Sunday School Lesson

May 25, 2003


Bible Background—MARK 10:32-52

Focal Verses—MARK 10:37-52

Devotional Reading—JOHN 20:24-31




1.        We will be able to  retell the stories of James and John’s request for special places in JESUS’ kingdom and the healing of blind Bartimaeus

2.        We will be able to appreciate JESUS’ emphasis on humble service and faith, and desire to practice service and faith in our lives.



“JESUS said unto him, Go thy way; thy faith hath made thee whole. And immediately he received his sight, and followed JESUS in the way” (Mark 10:52).



When James and John, the sons of Zebedee, asked JESUS to grant them special places in the kingdom of GOD, JESUS asked the disciples if they were prepared to assume such great responsibilities (Mark 10:37-38). When James and John asked JESUS to let them sit at HIS right and left in glory, JESUS said their request was not for HIM to grant (vv.39-40). The other disciples became angry with James and John because of their boldness, but JESUS taught them about rendering service to others (vv.41-45). As they left Jericho, a blind beggar called out to JESUS, asking for HIS mercy (vv.46-47). Many persons rebuked the beggar, but JESUS told them to bring the beggar to HIM (vv.48-49). When the beggar asked JESUS to give him his sight, JESUS healed him and told him his faith had made him well (vv.50-52).

“How Bold Is Your Faith?” is the topic for this lesson. Faith is not abstract but involves life’s everyday concerns. A bold faith, demands that we press on to follow JESUS until we get what HE has for us. Bold faith, as in the case of this blind beggar, has the capacity to amaze even those who feel that they know us. Bold faith has learned to believe that GOD will act even when such belief is unexplainable. Bold faith holds on to GOD’S promise even when our circumstances and the opinions of friends and strangers suggest that we stop believing.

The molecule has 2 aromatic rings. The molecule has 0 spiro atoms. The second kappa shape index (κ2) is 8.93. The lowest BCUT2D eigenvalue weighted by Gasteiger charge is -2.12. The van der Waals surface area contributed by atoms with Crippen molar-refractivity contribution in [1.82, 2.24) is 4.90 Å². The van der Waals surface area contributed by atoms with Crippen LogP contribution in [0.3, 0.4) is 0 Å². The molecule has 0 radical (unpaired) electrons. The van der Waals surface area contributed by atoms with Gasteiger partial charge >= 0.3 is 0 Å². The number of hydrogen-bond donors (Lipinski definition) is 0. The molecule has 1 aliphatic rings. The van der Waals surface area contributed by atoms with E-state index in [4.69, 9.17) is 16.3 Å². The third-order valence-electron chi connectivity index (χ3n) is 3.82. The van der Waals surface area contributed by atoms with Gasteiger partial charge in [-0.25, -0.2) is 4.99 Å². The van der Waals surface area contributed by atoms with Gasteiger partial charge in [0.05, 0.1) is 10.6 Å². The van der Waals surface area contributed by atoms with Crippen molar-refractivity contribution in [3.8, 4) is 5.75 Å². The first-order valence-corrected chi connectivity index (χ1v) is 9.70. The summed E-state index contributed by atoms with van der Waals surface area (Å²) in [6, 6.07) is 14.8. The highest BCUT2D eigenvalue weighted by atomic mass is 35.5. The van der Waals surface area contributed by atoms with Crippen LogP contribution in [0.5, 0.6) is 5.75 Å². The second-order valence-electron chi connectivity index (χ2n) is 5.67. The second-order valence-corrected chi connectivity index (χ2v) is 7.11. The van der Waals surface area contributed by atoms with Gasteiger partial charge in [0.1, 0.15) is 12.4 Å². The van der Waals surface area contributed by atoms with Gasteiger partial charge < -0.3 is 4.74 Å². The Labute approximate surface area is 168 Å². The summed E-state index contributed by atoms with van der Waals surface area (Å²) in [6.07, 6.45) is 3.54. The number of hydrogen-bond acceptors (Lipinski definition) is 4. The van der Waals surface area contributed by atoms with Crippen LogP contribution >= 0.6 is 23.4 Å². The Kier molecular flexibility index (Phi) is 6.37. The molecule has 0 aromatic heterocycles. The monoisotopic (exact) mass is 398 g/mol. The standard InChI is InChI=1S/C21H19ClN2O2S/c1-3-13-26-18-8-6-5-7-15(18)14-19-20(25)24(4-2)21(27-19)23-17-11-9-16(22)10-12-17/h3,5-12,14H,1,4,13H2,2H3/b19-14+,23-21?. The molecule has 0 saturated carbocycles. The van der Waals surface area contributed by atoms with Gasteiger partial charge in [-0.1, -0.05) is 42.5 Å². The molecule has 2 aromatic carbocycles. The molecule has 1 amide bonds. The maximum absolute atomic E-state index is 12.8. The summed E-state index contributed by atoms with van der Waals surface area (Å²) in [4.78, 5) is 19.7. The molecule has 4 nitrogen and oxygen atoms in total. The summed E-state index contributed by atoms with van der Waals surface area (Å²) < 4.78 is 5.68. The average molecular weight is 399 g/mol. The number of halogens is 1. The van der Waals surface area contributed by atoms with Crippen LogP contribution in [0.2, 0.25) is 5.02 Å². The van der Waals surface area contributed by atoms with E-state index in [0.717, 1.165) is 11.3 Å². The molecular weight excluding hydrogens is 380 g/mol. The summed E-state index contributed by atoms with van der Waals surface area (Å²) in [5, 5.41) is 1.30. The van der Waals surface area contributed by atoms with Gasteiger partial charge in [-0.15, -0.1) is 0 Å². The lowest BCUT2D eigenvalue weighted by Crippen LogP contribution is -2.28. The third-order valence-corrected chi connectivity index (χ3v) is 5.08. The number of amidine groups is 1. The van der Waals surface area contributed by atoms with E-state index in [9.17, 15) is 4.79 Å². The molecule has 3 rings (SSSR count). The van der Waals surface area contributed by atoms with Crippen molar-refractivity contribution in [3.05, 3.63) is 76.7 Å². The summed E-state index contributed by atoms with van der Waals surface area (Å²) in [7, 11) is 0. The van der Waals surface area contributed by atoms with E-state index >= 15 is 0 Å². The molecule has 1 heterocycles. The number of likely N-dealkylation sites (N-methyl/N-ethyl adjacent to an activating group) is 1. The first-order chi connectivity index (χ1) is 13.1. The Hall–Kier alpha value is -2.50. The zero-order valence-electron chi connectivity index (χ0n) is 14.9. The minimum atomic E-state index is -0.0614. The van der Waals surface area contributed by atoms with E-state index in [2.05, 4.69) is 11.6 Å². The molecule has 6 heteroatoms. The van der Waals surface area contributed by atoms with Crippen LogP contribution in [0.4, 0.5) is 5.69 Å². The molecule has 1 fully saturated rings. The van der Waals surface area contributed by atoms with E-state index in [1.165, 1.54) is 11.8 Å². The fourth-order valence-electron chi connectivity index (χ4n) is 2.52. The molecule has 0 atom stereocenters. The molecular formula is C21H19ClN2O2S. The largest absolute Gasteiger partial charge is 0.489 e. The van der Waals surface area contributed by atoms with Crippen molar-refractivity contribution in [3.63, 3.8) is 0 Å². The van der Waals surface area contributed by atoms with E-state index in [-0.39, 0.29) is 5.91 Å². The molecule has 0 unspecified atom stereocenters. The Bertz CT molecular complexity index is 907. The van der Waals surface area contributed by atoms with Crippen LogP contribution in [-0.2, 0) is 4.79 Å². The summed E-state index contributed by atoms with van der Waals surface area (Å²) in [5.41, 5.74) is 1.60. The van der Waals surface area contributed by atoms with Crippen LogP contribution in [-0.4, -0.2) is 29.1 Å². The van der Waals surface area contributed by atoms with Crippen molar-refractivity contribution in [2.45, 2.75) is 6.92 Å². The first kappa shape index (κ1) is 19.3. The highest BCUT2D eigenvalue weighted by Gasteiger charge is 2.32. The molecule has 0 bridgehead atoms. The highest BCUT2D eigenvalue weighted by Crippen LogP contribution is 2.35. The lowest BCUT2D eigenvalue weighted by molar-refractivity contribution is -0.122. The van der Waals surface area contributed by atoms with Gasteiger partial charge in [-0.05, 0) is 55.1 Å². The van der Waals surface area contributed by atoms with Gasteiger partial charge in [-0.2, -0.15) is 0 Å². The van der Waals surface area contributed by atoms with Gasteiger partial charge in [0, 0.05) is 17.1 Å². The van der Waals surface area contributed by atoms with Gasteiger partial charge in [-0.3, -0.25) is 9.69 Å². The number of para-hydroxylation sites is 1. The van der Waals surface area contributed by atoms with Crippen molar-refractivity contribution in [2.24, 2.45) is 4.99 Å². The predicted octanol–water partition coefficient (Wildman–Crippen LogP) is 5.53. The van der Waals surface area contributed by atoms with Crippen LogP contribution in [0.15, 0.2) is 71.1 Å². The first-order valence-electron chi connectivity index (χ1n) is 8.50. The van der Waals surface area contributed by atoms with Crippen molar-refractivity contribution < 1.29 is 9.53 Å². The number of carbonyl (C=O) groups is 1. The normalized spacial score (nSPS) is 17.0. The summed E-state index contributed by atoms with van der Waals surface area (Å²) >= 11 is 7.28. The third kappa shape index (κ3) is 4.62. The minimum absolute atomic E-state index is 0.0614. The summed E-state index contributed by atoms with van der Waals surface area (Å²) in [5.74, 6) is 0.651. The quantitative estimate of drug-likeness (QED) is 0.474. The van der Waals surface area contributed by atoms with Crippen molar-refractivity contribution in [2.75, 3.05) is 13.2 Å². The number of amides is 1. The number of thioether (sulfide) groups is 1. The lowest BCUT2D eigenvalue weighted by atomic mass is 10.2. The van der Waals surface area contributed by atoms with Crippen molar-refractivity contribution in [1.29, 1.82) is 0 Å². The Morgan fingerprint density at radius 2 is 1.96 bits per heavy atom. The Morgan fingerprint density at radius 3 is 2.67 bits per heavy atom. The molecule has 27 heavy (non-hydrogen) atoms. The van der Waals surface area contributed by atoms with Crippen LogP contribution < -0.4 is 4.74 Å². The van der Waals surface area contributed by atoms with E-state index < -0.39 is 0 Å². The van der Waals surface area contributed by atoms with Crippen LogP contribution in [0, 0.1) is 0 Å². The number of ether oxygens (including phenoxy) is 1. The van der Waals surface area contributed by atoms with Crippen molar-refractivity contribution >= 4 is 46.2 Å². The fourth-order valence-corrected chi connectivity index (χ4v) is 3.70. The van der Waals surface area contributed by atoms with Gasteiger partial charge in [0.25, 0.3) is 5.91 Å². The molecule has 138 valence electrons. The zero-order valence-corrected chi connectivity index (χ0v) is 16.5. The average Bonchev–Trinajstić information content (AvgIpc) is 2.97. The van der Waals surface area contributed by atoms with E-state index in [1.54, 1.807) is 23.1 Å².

By way of background, in our lesson JESUS is closing the second phase of HIS ministry. HE is on HIS way to Jerusalem where, as HE has prophesied, HE will be condemned by HIS own people and then handed over to the Roman authorities who will treat HIM cruelly and crucify HIM. However, JESUS assured HIS disciples that HIS death was not HIS final destiny and that on the third day HE would be resurrected (Mark 10:33-34).

How does it feel to have done so much good, to help so many people, and then to face such a cruel death and such a glorious resurrection? Only JESUS knows.

 Just as Socrates and Plato, Booker T. Washington and W.E.B. Dubois, Maria Montessori, and Mary McLeod Bethune were teachers, there are two teachers in our lesson today. JESUS is an intentional teacher who used the questions raised by HIS disciples to teach them some lessons that they didn’t especially want to learn. The other teacher is Bartimaeus, an unintentional teacher who taught those around him some lessons they did not expect to learn—especially from a blind beggar. If we read carefully, it would be surprising if we couldn’t learn something of tremendous value from both of these teachers.


1.       JESUS TEACHES ABOUT MINISTRY (Mark 10:37-45)

 James and John must have been surprised and chagrined at the way things turned out. It seems they came to JESUS trying to play a little patronage game. They got JESUS off by HIMSELF and said in effect, “JESUS, YOU THE MAN. We know you just finished talking about suffering and dying, but we believe you’re really a king, and one day you’re going to be crowned as king. When you do, we want to be your Vice President and Secretary of State” (10:37).

 The challenge of Ministry—JESUS looked them straight in their faces and said, “You brothers don’t know what you’re asking for. Can you drink the cup of suffering? Can you go through the deep, icy waters of the baptism of death?”

They looked right back at JESUS and said, “We can” (10:38-39). WOW, the confident ignorance of youth!

JESUS didn’t blink but stayed in their faces and sad prophetically, “You shall.” Luke tells us in the Book of Acts (12:2) that James fulfilled JESUS’ prophecy, and church tradition tells us that John lived a long tome but might have also suffered martyrdom.